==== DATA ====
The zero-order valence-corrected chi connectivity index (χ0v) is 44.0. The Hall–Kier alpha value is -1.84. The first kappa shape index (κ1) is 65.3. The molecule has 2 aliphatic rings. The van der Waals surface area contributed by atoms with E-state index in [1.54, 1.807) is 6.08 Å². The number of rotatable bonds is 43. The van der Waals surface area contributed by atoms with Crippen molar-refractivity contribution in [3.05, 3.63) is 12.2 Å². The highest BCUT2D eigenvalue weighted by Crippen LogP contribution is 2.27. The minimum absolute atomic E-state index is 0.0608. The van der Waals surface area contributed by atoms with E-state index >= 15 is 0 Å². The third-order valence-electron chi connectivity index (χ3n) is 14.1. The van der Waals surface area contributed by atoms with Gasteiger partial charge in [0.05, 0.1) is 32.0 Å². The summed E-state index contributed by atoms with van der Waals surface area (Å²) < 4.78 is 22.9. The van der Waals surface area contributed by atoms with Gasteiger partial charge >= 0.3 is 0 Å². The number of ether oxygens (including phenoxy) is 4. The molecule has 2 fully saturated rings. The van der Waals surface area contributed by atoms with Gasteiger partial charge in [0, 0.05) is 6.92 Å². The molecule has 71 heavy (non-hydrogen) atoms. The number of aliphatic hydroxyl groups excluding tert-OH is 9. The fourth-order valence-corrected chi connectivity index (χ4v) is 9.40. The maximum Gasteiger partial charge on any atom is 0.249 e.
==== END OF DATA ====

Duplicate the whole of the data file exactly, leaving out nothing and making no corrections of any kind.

The zero-order valence-corrected chi connectivity index (χ0v) is 44.0. The Hall–Kier alpha value is -1.84. The first kappa shape index (κ1) is 65.3. The molecule has 2 aliphatic rings. The van der Waals surface area contributed by atoms with E-state index in [1.54, 1.807) is 6.08 Å². The number of rotatable bonds is 43. The van der Waals surface area contributed by atoms with Crippen molar-refractivity contribution in [3.05, 3.63) is 12.2 Å². The highest BCUT2D eigenvalue weighted by Crippen LogP contribution is 2.27. The minimum absolute atomic E-state index is 0.0608. The van der Waals surface area contributed by atoms with E-state index >= 15 is 0 Å². The third-order valence-electron chi connectivity index (χ3n) is 14.1. The van der Waals surface area contributed by atoms with Gasteiger partial charge in [0.05, 0.1) is 32.0 Å². The summed E-state index contributed by atoms with van der Waals surface area (Å²) < 4.78 is 22.9. The van der Waals surface area contributed by atoms with Gasteiger partial charge >= 0.3 is 0 Å². The number of ether oxygens (including phenoxy) is 4. The molecule has 2 fully saturated rings. The van der Waals surface area contributed by atoms with Gasteiger partial charge in [0, 0.05) is 6.92 Å². The molecule has 71 heavy (non-hydrogen) atoms. The number of aliphatic hydroxyl groups excluding tert-OH is 9. The fourth-order valence-corrected chi connectivity index (χ4v) is 9.40. The maximum Gasteiger partial charge on any atom is 0.249 e.